NR: Fourteen parishes have completed the programme in the Diocese of Portsmouth. Significantly, the majority of them have decided to re-assess their initial ideas since taking part and several million pounds’ worth of potential development has been identified – as well as several millions in savings from rethinking their original development plans and stopping ideas that had little chance of working. The programme has been run in a further seven churches in Hampshire and Cornwall.

AFBI: How do you assess what local people want and set your priorities accordingly?

NR: Some churches we have worked with still think of their community as it was 20 or 30 years ago. It is important to see who is around now. What developments have taken place? Why shouldn’t new people be involved in some way? The problem is that often we don’t understand the new generations of people growing up who are different to us. We have therefore been working with international business speaker and author Graeme Codrington on Generational Theory. In his book, Mind The Gap, he talks about the different values and understandings of each generation as coming out of their upbringing when young. So broadly speaking there are about four generations spanning about 80 years each: the Silent Generation, Baby Boomers, Generation X and Generation Y. If you want to connect with them, you need first to understand them.

AFBI: Tell us more about Generation X and Y concepts.

NR: Remember these are sweeping sociological generalisations that are tools to help us understand groups better. It doesn’t work for everyone, but roughly speaking Generation X refers to people born between the late 1960s and 1989, now in their 20s and 30s. They were brought up in an era when there was no longer an expectation of a job for life. They tend to be self-sufficient and treat the future as a great uncertainty. They are restless and move jobs much more frequently.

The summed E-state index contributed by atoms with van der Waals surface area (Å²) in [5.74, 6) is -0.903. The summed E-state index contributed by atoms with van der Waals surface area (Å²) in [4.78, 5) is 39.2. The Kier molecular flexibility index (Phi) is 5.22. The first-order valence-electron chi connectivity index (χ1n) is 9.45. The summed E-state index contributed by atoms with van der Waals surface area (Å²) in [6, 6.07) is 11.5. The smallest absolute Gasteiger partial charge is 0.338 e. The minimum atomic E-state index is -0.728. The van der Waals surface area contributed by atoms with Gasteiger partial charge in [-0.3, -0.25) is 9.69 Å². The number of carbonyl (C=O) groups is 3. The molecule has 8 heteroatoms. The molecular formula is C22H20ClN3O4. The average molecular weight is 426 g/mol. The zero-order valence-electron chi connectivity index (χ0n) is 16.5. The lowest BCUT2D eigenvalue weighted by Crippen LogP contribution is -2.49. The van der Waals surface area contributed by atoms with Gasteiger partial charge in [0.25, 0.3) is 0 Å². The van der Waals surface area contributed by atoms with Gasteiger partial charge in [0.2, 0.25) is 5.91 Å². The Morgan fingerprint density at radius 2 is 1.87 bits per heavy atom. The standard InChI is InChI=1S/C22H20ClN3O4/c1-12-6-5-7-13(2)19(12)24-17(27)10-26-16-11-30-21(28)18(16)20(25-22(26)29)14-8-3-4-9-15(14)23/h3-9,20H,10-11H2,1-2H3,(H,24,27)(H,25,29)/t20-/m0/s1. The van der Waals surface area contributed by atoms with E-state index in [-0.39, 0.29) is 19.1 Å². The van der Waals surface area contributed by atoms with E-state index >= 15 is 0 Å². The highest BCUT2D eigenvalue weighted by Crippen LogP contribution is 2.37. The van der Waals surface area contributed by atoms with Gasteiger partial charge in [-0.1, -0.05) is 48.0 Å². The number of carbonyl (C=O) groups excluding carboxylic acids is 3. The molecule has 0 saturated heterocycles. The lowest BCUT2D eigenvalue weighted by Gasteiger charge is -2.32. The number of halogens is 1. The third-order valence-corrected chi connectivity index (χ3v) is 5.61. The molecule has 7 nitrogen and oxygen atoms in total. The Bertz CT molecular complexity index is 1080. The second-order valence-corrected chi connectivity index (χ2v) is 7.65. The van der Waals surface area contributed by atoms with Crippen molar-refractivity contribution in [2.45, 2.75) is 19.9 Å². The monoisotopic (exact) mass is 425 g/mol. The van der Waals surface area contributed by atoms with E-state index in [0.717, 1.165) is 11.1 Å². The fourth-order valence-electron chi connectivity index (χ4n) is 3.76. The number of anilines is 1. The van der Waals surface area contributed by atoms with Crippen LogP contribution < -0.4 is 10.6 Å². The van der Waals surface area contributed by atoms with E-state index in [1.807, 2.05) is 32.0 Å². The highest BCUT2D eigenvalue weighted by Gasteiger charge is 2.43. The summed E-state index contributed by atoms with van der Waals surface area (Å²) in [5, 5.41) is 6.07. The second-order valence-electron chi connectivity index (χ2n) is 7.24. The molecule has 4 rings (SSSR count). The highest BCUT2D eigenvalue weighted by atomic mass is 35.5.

Generation Y was born in the 90s and 2000s always asking ‘why?’ questions. They have supreme confidence bordering on arrogance and are usually very comfortable with new technology whilst their parents struggle. They trust their small group of friends and mistrust large groups. They are strongly attached to values and will make judgements about where they want to spend money by an organisation’s values. The good thing about that is organisations that have values will do well and those that don’t will have to start attending to them. Look at what has happened recently to organisations that are not paying their taxes or have pursued profits at the expense of people. They have all suffered huge dents in their support from customers from younger generations. We are currently working with Graeme to turn these interesting and exciting insights into a training video package which will be available in different forms. There will be a version for businesses, churches, youth and community groups and education. Back to that adage again: ‘adapt or die’.

Canon Nick Ralph, is the social responsibility adviser at the Diocese of Portsmouth and a residential canon of St Thomas’s Cathedral, Portsmouth. He was previously a vicar on Hayling Island and worked in Portsmouth and Fareham.